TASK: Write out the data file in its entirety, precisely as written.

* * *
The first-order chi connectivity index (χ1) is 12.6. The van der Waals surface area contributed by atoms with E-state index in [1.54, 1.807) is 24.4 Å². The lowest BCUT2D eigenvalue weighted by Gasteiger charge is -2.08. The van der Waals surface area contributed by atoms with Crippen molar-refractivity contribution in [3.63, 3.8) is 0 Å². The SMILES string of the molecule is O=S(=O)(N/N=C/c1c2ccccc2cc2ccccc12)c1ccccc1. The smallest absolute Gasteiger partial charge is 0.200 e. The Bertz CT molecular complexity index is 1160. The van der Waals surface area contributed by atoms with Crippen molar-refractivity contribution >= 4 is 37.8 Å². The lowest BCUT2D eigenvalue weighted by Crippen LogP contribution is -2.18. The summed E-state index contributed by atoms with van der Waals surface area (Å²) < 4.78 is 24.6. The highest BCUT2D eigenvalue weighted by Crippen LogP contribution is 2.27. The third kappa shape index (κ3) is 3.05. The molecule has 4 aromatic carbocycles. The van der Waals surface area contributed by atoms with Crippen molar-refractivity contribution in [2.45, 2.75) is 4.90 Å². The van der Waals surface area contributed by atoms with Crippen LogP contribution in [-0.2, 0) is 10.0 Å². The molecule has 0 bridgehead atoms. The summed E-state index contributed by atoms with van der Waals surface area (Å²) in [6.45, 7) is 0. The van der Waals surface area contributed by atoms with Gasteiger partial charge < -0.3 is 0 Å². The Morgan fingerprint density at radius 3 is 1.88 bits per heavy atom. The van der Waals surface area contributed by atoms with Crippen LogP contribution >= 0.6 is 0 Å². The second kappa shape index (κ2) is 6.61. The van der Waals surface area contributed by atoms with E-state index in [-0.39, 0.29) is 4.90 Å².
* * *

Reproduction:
The first-order chi connectivity index (χ1) is 12.6. The van der Waals surface area contributed by atoms with E-state index in [1.54, 1.807) is 24.4 Å². The lowest BCUT2D eigenvalue weighted by Gasteiger charge is -2.08. The van der Waals surface area contributed by atoms with Crippen molar-refractivity contribution in [3.63, 3.8) is 0 Å². The SMILES string of the molecule is O=S(=O)(N/N=C/c1c2ccccc2cc2ccccc12)c1ccccc1. The smallest absolute Gasteiger partial charge is 0.200 e. The Bertz CT molecular complexity index is 1160. The van der Waals surface area contributed by atoms with Crippen molar-refractivity contribution >= 4 is 37.8 Å². The lowest BCUT2D eigenvalue weighted by Crippen LogP contribution is -2.18. The summed E-state index contributed by atoms with van der Waals surface area (Å²) < 4.78 is 24.6. The highest BCUT2D eigenvalue weighted by Crippen LogP contribution is 2.27. The third kappa shape index (κ3) is 3.05. The molecule has 4 aromatic carbocycles. The van der Waals surface area contributed by atoms with Crippen molar-refractivity contribution in [2.45, 2.75) is 4.90 Å². The van der Waals surface area contributed by atoms with Crippen LogP contribution in [-0.2, 0) is 10.0 Å². The molecule has 0 bridgehead atoms. The summed E-state index contributed by atoms with van der Waals surface area (Å²) in [6.45, 7) is 0. The van der Waals surface area contributed by atoms with Gasteiger partial charge < -0.3 is 0 Å². The Morgan fingerprint density at radius 3 is 1.88 bits per heavy atom. The van der Waals surface area contributed by atoms with Crippen LogP contribution >= 0.6 is 0 Å². The second kappa shape index (κ2) is 6.61. The van der Waals surface area contributed by atoms with E-state index in [-0.39, 0.29) is 4.90 Å².